the title on upper half, vertical writing with small letters in Mincho style on white cover


Bigaku no Practice (Practicing Aesthetics)


232 pages, 127x188mm, hardcover




December, 2021



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Bigaku no Practice

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What is aesthetics? It is not always easy to answer this simple question. Of course, we can provide a textbook definition. Aesthetics is a philosophical discipline that emerged in 18th-century Germany, and it is exclusively concerned with beauty, art, and sensibility. However, the following question must be raised. How and why do these three subjects: beauty, art, and sensibility, overlap within the discipline of aesthetics?
The following questions guide this book: On what basis is it justifiable for a discipline to be "simultaneously" concerned with abstract thought on beauty and sensibility and with the concrete objects of art? As the political philosopher Jacques Rancière once emphasized, aesthetics is fraught with such doubts or "discomfort" (Jacques Rancière, Malaise dans l'esthétique, Galilée, 2004). If this impure field of aesthetics, which is neither merely speculative philosophy nor studies on art, must be maintained, why should this be made possible?
This book is a collection of my writings over about ten years while engaging with such questions. However, the so-called "collection of papers" may not be appropriate for this book. The nine texts reproduced in this book include those contributed to exhibition booklets and catalogs, in addition to academic media. Consequently, the issues addressed in this book cover a reasonably wide range, from the most abstract speculations on "the sensible" to concrete works of art, especially contemporary art. However, in my opinion, the most significant potential of this study lies within the spectrum made possible only by the impure field of "aesthetics."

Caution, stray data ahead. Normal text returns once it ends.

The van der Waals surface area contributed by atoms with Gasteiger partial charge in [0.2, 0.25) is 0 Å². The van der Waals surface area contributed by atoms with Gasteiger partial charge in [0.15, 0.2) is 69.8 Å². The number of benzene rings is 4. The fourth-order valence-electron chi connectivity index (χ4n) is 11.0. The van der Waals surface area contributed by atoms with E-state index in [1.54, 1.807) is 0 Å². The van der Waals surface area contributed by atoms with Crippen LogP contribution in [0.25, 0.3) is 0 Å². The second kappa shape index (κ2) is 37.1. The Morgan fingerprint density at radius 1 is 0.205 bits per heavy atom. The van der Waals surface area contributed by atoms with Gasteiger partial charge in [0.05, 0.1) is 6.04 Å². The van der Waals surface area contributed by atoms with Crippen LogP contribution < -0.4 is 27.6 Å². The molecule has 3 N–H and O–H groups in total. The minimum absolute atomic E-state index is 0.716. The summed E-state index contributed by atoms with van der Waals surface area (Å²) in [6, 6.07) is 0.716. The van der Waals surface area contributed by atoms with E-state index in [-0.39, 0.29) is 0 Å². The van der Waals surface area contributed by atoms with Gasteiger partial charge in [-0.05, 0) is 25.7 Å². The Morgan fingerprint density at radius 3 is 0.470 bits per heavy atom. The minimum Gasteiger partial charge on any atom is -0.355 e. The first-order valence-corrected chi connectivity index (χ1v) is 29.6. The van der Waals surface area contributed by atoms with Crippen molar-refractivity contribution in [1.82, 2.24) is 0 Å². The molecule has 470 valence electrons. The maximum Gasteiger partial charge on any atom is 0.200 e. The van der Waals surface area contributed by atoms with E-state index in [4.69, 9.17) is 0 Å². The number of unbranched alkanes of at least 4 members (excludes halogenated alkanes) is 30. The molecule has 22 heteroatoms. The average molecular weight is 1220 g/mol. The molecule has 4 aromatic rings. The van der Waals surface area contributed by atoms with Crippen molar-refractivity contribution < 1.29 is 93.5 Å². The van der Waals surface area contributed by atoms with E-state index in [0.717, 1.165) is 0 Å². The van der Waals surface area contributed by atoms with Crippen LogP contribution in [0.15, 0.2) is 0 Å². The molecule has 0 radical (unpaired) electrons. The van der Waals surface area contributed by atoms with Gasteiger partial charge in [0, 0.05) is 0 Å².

This book comprises three parts: "sublime," "relation," and "life." Of these, my original research subject was understanding the sublime in aesthetics. In that sense, the content of Part I corresponds to a spin-off of The Rhetoric of the Sublime (Tokyo: Getsuyosha, 2017), based on my doctoral dissertation. Part II, "relation," addresses the texts of theorists such as Nicolas Bourriaud and Jacques Rancière, while attempting to theoretically organize the "relational art" and "socially-engaged art" that have attracted attention in the contemporary art world over the past two decades. Part III, "life," discusses the status of non-organic "life" in works of art—and things in general—applying the arguments of Boris Groys and Graham Harman to support my line of reasoning.
Nevertheless, from the very beginning, I did not write this book with the aim of constructing a systematic theory. This book is titled Practicing Aesthetics because all the parts of the book are requested and written in a particular context. Therefore, they were not conceived as "theories" according to some program, beforehand. I hope the three topics covered in this book could serve as a gateway to interest in contemporary aesthetics and art theory.

(Written by HOSHINO Futoshi, Associate Professor, Graduate School of Arts and Sciences / 2022)

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Review by Toru Yamashita, Tosho Shinbun, no. 3547, p. 5, June 18, 2022.
Review by Aya Kawamura, Bijutsu Techo, vol. 74, no. 1093, p. 206, April, 2022.
Review by Takumi Fukuo, Gunzo, pp. 478-479, April, 2022.
Review by Hironari Takeda, Dokushojin, no. 3434, p. 3, April 1, 2022.

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